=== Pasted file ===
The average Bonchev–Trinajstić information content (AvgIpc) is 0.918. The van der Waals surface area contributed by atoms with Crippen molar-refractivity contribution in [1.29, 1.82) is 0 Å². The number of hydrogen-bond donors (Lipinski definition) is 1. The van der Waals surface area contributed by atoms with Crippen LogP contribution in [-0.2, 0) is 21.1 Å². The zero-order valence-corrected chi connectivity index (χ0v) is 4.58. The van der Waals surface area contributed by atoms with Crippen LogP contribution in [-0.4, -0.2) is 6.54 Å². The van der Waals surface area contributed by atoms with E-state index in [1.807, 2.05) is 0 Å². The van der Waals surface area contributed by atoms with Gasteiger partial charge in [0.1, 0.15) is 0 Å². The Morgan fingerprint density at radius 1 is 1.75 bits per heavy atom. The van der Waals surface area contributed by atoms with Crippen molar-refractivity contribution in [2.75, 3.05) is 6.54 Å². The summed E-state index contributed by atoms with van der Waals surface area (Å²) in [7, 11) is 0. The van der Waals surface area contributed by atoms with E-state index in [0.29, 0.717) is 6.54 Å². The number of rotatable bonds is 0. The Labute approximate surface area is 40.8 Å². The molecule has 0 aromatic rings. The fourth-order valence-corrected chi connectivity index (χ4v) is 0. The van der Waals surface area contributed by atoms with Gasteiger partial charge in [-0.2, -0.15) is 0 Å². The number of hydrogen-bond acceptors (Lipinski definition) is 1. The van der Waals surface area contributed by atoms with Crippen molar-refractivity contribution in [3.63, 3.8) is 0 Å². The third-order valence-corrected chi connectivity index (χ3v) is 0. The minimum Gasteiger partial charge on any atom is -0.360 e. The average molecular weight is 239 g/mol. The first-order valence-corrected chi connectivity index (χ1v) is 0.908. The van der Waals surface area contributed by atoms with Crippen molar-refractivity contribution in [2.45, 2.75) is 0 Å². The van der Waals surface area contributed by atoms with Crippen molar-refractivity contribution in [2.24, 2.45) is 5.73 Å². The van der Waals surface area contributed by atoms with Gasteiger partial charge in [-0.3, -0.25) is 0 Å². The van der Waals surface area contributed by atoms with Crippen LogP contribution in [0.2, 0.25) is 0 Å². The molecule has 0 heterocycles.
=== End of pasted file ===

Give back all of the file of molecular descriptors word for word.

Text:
The average Bonchev–Trinajstić information content (AvgIpc) is 0.918. The van der Waals surface area contributed by atoms with Crippen molar-refractivity contribution in [1.29, 1.82) is 0 Å². The number of hydrogen-bond donors (Lipinski definition) is 1. The van der Waals surface area contributed by atoms with Crippen LogP contribution in [-0.2, 0) is 21.1 Å². The zero-order valence-corrected chi connectivity index (χ0v) is 4.58. The van der Waals surface area contributed by atoms with Crippen LogP contribution in [-0.4, -0.2) is 6.54 Å². The van der Waals surface area contributed by atoms with E-state index in [1.807, 2.05) is 0 Å². The van der Waals surface area contributed by atoms with Gasteiger partial charge in [0.1, 0.15) is 0 Å². The Morgan fingerprint density at radius 1 is 1.75 bits per heavy atom. The van der Waals surface area contributed by atoms with Crippen molar-refractivity contribution in [2.75, 3.05) is 6.54 Å². The summed E-state index contributed by atoms with van der Waals surface area (Å²) in [7, 11) is 0. The van der Waals surface area contributed by atoms with E-state index in [0.29, 0.717) is 6.54 Å². The number of rotatable bonds is 0. The Labute approximate surface area is 40.8 Å². The molecule has 0 aromatic rings. The fourth-order valence-corrected chi connectivity index (χ4v) is 0. The van der Waals surface area contributed by atoms with Gasteiger partial charge in [-0.2, -0.15) is 0 Å². The number of hydrogen-bond acceptors (Lipinski definition) is 1. The van der Waals surface area contributed by atoms with Crippen molar-refractivity contribution in [3.63, 3.8) is 0 Å². The third-order valence-corrected chi connectivity index (χ3v) is 0. The minimum Gasteiger partial charge on any atom is -0.360 e. The average molecular weight is 239 g/mol. The first-order valence-corrected chi connectivity index (χ1v) is 0.908. The van der Waals surface area contributed by atoms with Crippen molar-refractivity contribution in [2.45, 2.75) is 0 Å². The van der Waals surface area contributed by atoms with Crippen molar-refractivity contribution in [2.24, 2.45) is 5.73 Å². The van der Waals surface area contributed by atoms with Gasteiger partial charge in [-0.3, -0.25) is 0 Å². The van der Waals surface area contributed by atoms with Crippen LogP contribution in [0.2, 0.25) is 0 Å². The molecule has 0 heterocycles.